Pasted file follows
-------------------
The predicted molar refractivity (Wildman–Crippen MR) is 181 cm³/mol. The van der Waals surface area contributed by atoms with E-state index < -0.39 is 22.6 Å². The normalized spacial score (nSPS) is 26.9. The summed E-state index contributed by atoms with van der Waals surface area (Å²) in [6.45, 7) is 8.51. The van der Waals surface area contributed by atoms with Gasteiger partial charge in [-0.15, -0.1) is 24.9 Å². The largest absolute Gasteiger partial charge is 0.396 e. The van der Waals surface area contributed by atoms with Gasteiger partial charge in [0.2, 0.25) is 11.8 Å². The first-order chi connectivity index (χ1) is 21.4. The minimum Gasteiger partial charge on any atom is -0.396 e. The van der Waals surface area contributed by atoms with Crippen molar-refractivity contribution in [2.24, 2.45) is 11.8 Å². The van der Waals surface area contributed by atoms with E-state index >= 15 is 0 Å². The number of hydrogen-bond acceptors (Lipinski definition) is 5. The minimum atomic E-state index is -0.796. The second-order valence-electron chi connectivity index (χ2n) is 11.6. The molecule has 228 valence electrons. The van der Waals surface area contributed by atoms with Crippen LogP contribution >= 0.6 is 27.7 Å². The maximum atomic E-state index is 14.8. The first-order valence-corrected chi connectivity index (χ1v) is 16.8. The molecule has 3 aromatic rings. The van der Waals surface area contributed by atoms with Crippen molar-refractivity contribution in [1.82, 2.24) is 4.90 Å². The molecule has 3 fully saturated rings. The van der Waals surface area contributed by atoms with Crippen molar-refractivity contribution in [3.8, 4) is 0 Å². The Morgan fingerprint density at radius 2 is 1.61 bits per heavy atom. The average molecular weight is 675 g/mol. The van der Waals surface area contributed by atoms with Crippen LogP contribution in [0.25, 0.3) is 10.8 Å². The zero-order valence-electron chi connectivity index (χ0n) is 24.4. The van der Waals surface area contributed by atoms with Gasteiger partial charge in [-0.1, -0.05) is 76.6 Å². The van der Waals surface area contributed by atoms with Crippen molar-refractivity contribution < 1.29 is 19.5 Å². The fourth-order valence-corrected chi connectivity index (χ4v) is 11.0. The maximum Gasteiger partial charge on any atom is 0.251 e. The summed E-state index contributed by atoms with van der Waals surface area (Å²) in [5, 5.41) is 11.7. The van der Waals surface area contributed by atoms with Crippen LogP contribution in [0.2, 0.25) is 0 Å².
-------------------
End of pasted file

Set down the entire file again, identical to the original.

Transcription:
The predicted molar refractivity (Wildman–Crippen MR) is 181 cm³/mol. The van der Waals surface area contributed by atoms with E-state index < -0.39 is 22.6 Å². The normalized spacial score (nSPS) is 26.9. The summed E-state index contributed by atoms with van der Waals surface area (Å²) in [6.45, 7) is 8.51. The van der Waals surface area contributed by atoms with Gasteiger partial charge in [-0.15, -0.1) is 24.9 Å². The largest absolute Gasteiger partial charge is 0.396 e. The van der Waals surface area contributed by atoms with Gasteiger partial charge in [0.2, 0.25) is 11.8 Å². The first-order chi connectivity index (χ1) is 21.4. The minimum Gasteiger partial charge on any atom is -0.396 e. The van der Waals surface area contributed by atoms with Crippen molar-refractivity contribution in [2.24, 2.45) is 11.8 Å². The van der Waals surface area contributed by atoms with E-state index >= 15 is 0 Å². The number of hydrogen-bond acceptors (Lipinski definition) is 5. The minimum atomic E-state index is -0.796. The second-order valence-electron chi connectivity index (χ2n) is 11.6. The molecule has 228 valence electrons. The van der Waals surface area contributed by atoms with Crippen LogP contribution >= 0.6 is 27.7 Å². The maximum atomic E-state index is 14.8. The first-order valence-corrected chi connectivity index (χ1v) is 16.8. The molecule has 3 aromatic rings. The van der Waals surface area contributed by atoms with Crippen molar-refractivity contribution in [1.82, 2.24) is 4.90 Å². The molecule has 3 fully saturated rings. The van der Waals surface area contributed by atoms with Crippen molar-refractivity contribution in [3.8, 4) is 0 Å². The Morgan fingerprint density at radius 2 is 1.61 bits per heavy atom. The average molecular weight is 675 g/mol. The van der Waals surface area contributed by atoms with Crippen LogP contribution in [0.25, 0.3) is 10.8 Å². The zero-order valence-electron chi connectivity index (χ0n) is 24.4. The van der Waals surface area contributed by atoms with Gasteiger partial charge in [-0.1, -0.05) is 76.6 Å². The van der Waals surface area contributed by atoms with Crippen molar-refractivity contribution < 1.29 is 19.5 Å². The fourth-order valence-corrected chi connectivity index (χ4v) is 11.0. The maximum Gasteiger partial charge on any atom is 0.251 e. The summed E-state index contributed by atoms with van der Waals surface area (Å²) in [5, 5.41) is 11.7. The van der Waals surface area contributed by atoms with Crippen LogP contribution in [0.2, 0.25) is 0 Å².